He said the college instruction helped, but decided a person either has the skill to write or doesn’t. “You just need to practice,” he said.

Professional writing for Fields began about 20 years ago with short stories. “I got a few published, and someone said, ‘Why don’t you write a novel?’ So I did.”

He then started looking for an agent to help him market his books. The process took about 10 years, he said, remarking, “It’s harder to get an agent than to get a book published.”

The effort has been worth it, he said, sharing that with his agent’s help he likely will have two more books published this year.

He’s been around writing his entire life.

“My mother was a writer,” he said. “She never got published, but she was a very talented writer. From the time I can remember, probably since I was 5 years old, I had the idea of a story I always wanted to write. The pressure of family and making a living kind of put it on the back (burner).”

He said in his retirement he always has three of four ideas for books he wants to write. His son, Michael Scott Fields, also recently had a book, “Spirits of the Darkness,” published.

He said he “absolutely loved writing” his latest novel, adding that typically he doesn’t read a book after he writes it, but did read The Geezer Bench and found tears running down his face. “And I wrote it. It has some real touching things in it.”

LaRue has been the setting for some of his other books, as well, but not always without constructive criticism from local residents. He said none of “The Geezer Bench” arises from his own life, adding that he won’t even claim any allusion to places and things in the story to be entirely accurate.

“Even the stuff I put in as fact like the bench in front of the dry good store is up for debate,” he said, good-naturedly.

He said although they are not yet scheduled, he plans to do two book-signing events in Marion County.

jjarvis@marionstar.com
740-375-5154
Twitter: @jmwjarvis

Why Outer Banks Publishing Group is Green

20131019-224508.jpg

It’s nice to say you are a green company, but doing it effectively is another story.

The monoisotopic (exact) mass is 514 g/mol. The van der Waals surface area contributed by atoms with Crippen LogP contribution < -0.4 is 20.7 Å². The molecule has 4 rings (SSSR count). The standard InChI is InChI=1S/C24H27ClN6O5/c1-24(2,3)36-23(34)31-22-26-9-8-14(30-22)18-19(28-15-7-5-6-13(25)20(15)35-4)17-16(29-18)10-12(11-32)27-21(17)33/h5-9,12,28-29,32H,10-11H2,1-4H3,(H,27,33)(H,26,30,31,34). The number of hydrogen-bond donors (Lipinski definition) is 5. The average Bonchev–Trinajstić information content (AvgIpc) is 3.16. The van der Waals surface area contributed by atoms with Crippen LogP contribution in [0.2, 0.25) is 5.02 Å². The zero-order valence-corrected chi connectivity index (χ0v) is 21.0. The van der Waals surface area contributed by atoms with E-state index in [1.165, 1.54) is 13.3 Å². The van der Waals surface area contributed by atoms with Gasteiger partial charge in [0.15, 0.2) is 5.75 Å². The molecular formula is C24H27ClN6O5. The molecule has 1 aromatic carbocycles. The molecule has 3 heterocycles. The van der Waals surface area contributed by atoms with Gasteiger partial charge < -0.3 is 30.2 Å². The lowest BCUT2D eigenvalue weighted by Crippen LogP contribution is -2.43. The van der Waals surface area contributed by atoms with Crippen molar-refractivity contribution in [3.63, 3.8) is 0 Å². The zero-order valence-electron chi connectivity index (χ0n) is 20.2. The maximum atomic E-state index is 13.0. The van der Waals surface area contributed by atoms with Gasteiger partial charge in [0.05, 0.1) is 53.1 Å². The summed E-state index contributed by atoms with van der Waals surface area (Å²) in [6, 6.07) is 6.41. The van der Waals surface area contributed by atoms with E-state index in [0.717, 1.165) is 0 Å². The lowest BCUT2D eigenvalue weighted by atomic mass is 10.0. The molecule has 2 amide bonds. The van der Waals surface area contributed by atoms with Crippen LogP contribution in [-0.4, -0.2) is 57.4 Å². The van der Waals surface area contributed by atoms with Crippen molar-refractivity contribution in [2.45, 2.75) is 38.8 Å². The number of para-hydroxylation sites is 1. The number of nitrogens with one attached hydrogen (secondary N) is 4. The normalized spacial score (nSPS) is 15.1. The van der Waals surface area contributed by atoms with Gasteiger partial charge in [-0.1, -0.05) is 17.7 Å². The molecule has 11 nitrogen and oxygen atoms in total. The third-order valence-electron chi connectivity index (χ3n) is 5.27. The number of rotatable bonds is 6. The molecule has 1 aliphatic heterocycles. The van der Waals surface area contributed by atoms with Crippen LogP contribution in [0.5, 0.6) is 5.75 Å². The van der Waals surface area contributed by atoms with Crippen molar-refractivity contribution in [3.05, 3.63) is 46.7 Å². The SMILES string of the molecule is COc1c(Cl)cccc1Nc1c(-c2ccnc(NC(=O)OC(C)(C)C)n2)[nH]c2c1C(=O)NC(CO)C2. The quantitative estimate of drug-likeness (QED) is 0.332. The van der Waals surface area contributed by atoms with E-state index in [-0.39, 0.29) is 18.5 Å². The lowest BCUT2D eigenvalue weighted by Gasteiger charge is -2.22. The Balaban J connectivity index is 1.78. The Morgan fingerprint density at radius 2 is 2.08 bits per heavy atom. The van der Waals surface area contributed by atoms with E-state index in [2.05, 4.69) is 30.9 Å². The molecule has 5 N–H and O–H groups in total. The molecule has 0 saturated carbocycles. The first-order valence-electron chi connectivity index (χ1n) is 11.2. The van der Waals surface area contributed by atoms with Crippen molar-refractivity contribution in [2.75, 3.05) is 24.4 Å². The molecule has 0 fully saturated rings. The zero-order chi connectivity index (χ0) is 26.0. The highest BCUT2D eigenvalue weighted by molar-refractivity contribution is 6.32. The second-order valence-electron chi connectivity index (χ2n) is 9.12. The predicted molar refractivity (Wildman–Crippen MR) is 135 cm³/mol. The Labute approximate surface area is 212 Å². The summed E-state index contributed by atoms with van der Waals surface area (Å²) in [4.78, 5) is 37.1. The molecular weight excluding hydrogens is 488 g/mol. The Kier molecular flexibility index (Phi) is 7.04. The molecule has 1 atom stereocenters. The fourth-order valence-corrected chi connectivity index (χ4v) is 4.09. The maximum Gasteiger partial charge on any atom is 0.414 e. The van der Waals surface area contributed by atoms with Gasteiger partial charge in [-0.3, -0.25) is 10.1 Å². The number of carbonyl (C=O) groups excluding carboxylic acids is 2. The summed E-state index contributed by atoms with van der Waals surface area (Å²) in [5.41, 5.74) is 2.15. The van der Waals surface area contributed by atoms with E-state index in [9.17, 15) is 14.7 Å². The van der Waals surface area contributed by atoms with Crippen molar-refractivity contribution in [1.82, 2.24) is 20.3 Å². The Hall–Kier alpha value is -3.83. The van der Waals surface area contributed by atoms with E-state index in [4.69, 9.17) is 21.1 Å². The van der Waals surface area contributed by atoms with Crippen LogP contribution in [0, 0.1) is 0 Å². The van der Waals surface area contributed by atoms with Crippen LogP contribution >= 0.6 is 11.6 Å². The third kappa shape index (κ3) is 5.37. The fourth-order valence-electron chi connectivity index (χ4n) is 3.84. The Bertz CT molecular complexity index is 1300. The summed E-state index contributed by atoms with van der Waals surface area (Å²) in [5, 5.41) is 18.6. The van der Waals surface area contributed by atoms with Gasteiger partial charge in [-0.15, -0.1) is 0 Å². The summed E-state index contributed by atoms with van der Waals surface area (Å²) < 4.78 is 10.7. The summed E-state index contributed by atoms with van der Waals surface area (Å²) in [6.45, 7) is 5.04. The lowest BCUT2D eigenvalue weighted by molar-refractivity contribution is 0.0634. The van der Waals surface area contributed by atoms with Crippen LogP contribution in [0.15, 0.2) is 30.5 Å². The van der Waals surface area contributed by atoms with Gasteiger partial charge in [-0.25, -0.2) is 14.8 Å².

With digital printing we don’t have thousands of books sitting in warehouses waiting to be sold – spent resources that may or may not be purchased and read.

We print books only when an order is received.

The majority of our book sales (85%) are electronic as manufacturers of ereaders have opened their walled gardens allowing their books to be read on any device, any platform, anywhere, anytime.

Think printed books will go away? No way. Did movie theaters close when home theater systems became mainstream?

The Association of American Publishers reported that the annual growth rate for eBook sales fell during 2012, to about 34% – a sharp decline from the triple-digit growth of the preceding four years.

But that doesn’t mean ebooks are going away.  A recent Pew Research Center survey showed that adults who have read an e-book increased from 16% to 23% in the past year. It also revealed that 89% of regular book readers said that they had read at least one printed book in the last year.

Ebooks are merely another channel, another technology to promote, sell and enjoy books. It compliments printed books. Printed books won’t go away – there will just be fewer printed.

Fewer printed books is not good for the big six publishers, but it won’t bankrupt them – just lower their sales volume and profit margins.

That’s why they won’t fully embrace ebooks and why they charge artificially high prices for their ebooks close to the full price of their printed books.

They want to revive the same high profit margins they enjoyed with print books for so many decades.

But they will never convince their customers or the general public that ebooks cost as much as print books to edit, process and distribute.

Ebooks are a disruptive technology and like all disruptive technologies is condemned, rejected and deemed catastrophic for society by those who stand to lose.

The market will determine the accepted price of ebooks, not the publishers and there is nothing they can do to stop it. The tsunami has already hit land.

Who by Fire wins Notable Indie Award by Shelf Unbound Magazine

 

Mary L. Tabor
Outer Banks Publishing Group author Mary L. Tabor’s literary novel, Who by Fire, won the Notable Indie award for best books in 2013 by online magazine Shelf Unbound.

 

(Read Mary’s interview with Shelf Unbound in the February-March issue, Pages 14-15 for more about Who by Fire.)